Rockets fired as Ethiopia, Sudan border clash escalates
The Sudanese military has again accused Ethiopian forces of threatening its soldiers and civilians near a tense disputed border section as a decades-long tiff between them threatens to escalate.
Sudanese army officials said they responded by firing rockets into Ethiopian territory in the early hours of Tuesday.
While Ethiopia denied that it launched an attack on the border, it blamed the dispute on rebels from the Tigray region.
The Sudanese military’s official statement said that its forces advanced towards Saqi'ah, east of Barkat Noreen, to “clear the area of some pockets of threats and ambushes of the Ethiopian forces, in order to secure the harvest season from any sudden attacks”.
On Sunday, the Sudanese army announced in a statement that six of its members had been killed and more than 30 wounded in an attack in the fertile agricultural area of Al-Fashqa that it attributed to armed groups and militias linked to the Ethiopian army.
However, in statements broadcast by Ethiopian official media on Sunday, government spokesman Legisi Tolo denied reports that the army had launched an attack on Sudan, saying that they were "unfounded".
“A large group of rebels, bandits and terrorists have entered (from Sudan)," he added. He stressed that "the Ethiopian National Defence Force and the local militia have eliminated them”.
He said that the Tigray People’s Liberation Front (TPLF) was conducting training in Sudan and receiving support from "foreign sponsors", whom he did not specify.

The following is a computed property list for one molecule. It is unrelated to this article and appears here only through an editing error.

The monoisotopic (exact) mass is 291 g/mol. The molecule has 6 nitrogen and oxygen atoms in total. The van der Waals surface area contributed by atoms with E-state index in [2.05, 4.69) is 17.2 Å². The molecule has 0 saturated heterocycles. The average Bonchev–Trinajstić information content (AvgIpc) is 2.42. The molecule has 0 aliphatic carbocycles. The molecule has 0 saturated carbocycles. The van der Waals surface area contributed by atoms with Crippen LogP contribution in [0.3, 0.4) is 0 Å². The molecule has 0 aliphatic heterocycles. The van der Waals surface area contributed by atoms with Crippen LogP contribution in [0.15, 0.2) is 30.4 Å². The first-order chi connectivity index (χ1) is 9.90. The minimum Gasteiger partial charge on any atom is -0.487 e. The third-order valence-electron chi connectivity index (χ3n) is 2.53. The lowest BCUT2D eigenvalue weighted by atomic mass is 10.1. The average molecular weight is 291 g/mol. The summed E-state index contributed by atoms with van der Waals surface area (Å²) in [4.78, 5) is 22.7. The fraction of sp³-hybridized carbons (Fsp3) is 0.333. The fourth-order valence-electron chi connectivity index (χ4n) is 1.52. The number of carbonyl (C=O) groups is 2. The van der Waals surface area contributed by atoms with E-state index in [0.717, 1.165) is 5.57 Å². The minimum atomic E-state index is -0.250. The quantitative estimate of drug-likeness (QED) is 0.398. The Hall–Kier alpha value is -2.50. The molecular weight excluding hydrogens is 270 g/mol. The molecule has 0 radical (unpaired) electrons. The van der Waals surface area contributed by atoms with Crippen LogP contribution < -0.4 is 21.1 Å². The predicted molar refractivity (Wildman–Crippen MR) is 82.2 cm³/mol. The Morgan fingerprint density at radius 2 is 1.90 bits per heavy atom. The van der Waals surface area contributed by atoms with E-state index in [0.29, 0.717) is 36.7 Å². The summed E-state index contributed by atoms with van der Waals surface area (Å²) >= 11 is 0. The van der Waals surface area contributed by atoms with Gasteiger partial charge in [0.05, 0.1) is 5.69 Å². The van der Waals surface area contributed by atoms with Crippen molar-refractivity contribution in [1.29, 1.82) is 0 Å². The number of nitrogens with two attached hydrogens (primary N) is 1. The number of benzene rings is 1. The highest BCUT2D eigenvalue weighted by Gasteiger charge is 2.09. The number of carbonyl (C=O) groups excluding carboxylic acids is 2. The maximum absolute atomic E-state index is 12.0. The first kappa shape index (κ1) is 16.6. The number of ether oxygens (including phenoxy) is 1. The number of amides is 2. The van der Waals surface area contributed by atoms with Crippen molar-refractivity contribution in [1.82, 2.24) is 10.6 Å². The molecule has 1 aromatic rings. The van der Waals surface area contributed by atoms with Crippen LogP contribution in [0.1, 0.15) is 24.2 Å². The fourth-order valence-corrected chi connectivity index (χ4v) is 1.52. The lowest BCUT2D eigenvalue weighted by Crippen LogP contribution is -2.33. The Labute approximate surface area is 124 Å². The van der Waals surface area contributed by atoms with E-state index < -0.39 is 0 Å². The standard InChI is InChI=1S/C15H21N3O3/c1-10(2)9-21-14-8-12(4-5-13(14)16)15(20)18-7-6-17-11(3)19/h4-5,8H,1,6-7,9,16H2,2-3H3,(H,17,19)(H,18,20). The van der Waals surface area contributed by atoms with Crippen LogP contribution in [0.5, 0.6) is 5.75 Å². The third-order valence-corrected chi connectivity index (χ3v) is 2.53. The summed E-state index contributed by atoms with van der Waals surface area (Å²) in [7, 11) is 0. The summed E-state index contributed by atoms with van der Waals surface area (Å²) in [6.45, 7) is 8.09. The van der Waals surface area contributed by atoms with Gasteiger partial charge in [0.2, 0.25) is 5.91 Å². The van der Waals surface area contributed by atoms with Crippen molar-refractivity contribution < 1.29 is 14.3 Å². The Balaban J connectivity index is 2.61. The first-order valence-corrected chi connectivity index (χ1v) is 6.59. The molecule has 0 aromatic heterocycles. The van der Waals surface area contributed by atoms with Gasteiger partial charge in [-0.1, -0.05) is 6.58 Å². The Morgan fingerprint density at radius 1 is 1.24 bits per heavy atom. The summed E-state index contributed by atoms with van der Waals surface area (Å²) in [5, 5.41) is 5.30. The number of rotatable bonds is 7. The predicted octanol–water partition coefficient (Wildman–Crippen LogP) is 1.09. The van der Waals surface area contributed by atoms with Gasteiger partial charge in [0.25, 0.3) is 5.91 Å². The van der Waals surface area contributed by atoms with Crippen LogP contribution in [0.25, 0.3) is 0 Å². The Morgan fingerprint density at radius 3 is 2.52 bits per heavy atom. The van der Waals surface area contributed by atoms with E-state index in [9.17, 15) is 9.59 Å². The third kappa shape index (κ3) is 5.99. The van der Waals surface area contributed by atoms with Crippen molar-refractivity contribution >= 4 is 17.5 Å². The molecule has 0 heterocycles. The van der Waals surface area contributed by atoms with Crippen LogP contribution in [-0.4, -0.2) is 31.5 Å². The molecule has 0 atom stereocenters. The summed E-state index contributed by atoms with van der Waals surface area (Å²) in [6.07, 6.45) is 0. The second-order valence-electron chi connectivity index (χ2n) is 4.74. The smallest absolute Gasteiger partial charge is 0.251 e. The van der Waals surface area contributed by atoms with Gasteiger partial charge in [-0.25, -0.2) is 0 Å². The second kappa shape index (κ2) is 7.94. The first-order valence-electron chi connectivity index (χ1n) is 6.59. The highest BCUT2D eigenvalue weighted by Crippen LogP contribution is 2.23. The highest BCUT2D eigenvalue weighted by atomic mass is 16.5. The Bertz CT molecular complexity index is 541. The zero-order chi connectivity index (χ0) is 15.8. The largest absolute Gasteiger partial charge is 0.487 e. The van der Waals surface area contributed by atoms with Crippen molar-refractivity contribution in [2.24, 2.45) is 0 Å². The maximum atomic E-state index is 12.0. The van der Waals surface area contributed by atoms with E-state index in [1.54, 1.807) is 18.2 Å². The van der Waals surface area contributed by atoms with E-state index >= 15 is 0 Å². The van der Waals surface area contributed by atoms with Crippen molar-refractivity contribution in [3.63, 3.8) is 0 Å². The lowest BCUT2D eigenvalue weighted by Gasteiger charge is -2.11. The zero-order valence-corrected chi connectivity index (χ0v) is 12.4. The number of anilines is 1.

“There are lands invaded by the Sudanese forces. The government is seeking to settle (the conflict) by a peaceful process through dialogue and negotiation,” he added.
For years, Ethiopian farmers have been cultivating the Al-Fashqa area, which Sudan says lies in its territory.
In November 2020, as Ethiopian Prime Minister Abiy Ahmed sent federal forces to Tigray to battle the TPLF, Khartoum deployed soldiers in Al-Fashqa in a move Addis Ababa considered a provocation.
This area borders the Amhara region of Ethiopia and has had its border demarcation delayed for nearly a century.
The chairman of Sudan’s Sovereign Council, Lt-Gen Abdel Fattah Al-Burhan, had on Monday visited the troops in Barakat Noreen, in the city of Al-Fashqa, Gedaref state, in the wake of the Ethiopian attacks.
But he said Sudan was committed to good neighbourly relations with Ethiopia, though he added that Sudan would not surrender any part of its territory and that the troops were ready to defend the country against any aggression.
This area was the scene of bloody clashes last year that left 90 Sudanese soldiers dead, according to the army statement.